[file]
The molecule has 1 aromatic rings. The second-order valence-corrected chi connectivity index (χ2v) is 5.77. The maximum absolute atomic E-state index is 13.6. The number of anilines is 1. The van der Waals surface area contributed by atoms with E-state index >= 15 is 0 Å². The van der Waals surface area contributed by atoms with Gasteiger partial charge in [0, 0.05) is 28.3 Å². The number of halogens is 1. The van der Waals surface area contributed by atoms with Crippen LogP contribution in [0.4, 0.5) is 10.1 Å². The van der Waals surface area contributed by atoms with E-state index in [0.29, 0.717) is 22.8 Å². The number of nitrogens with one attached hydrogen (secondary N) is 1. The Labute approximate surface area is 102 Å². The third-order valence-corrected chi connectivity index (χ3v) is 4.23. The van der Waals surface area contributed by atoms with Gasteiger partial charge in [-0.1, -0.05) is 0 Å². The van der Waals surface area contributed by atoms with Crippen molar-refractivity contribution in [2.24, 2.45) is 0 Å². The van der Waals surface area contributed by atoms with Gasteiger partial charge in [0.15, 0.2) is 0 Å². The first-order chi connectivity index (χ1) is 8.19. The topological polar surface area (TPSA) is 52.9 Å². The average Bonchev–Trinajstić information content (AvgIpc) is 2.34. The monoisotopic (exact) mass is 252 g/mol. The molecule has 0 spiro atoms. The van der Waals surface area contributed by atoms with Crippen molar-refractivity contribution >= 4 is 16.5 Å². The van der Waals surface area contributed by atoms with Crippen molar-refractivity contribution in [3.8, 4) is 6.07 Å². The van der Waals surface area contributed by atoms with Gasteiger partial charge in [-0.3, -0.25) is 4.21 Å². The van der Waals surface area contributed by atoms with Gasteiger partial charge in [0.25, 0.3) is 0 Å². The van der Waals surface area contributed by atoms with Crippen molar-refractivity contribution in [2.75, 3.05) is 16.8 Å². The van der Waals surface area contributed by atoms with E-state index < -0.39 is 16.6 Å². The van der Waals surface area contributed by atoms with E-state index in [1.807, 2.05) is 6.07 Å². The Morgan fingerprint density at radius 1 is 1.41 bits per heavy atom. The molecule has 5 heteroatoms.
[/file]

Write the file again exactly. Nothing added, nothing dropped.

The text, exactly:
The molecule has 1 aromatic rings. The second-order valence-corrected chi connectivity index (χ2v) is 5.77. The maximum absolute atomic E-state index is 13.6. The number of anilines is 1. The van der Waals surface area contributed by atoms with E-state index >= 15 is 0 Å². The van der Waals surface area contributed by atoms with Gasteiger partial charge in [0, 0.05) is 28.3 Å². The number of halogens is 1. The van der Waals surface area contributed by atoms with Crippen LogP contribution in [0.4, 0.5) is 10.1 Å². The van der Waals surface area contributed by atoms with E-state index in [0.29, 0.717) is 22.8 Å². The number of nitrogens with one attached hydrogen (secondary N) is 1. The Labute approximate surface area is 102 Å². The third-order valence-corrected chi connectivity index (χ3v) is 4.23. The van der Waals surface area contributed by atoms with Gasteiger partial charge in [-0.1, -0.05) is 0 Å². The van der Waals surface area contributed by atoms with Crippen molar-refractivity contribution in [2.24, 2.45) is 0 Å². The van der Waals surface area contributed by atoms with Gasteiger partial charge in [0.15, 0.2) is 0 Å². The first-order chi connectivity index (χ1) is 8.19. The topological polar surface area (TPSA) is 52.9 Å². The average Bonchev–Trinajstić information content (AvgIpc) is 2.34. The monoisotopic (exact) mass is 252 g/mol. The molecule has 0 spiro atoms. The van der Waals surface area contributed by atoms with Crippen molar-refractivity contribution >= 4 is 16.5 Å². The van der Waals surface area contributed by atoms with Crippen molar-refractivity contribution in [3.8, 4) is 6.07 Å². The van der Waals surface area contributed by atoms with Gasteiger partial charge in [-0.3, -0.25) is 4.21 Å². The van der Waals surface area contributed by atoms with Gasteiger partial charge in [0.25, 0.3) is 0 Å². The van der Waals surface area contributed by atoms with Crippen molar-refractivity contribution in [2.75, 3.05) is 16.8 Å². The van der Waals surface area contributed by atoms with E-state index < -0.39 is 16.6 Å². The van der Waals surface area contributed by atoms with E-state index in [1.807, 2.05) is 6.07 Å². The Morgan fingerprint density at radius 1 is 1.41 bits per heavy atom. The molecule has 5 heteroatoms.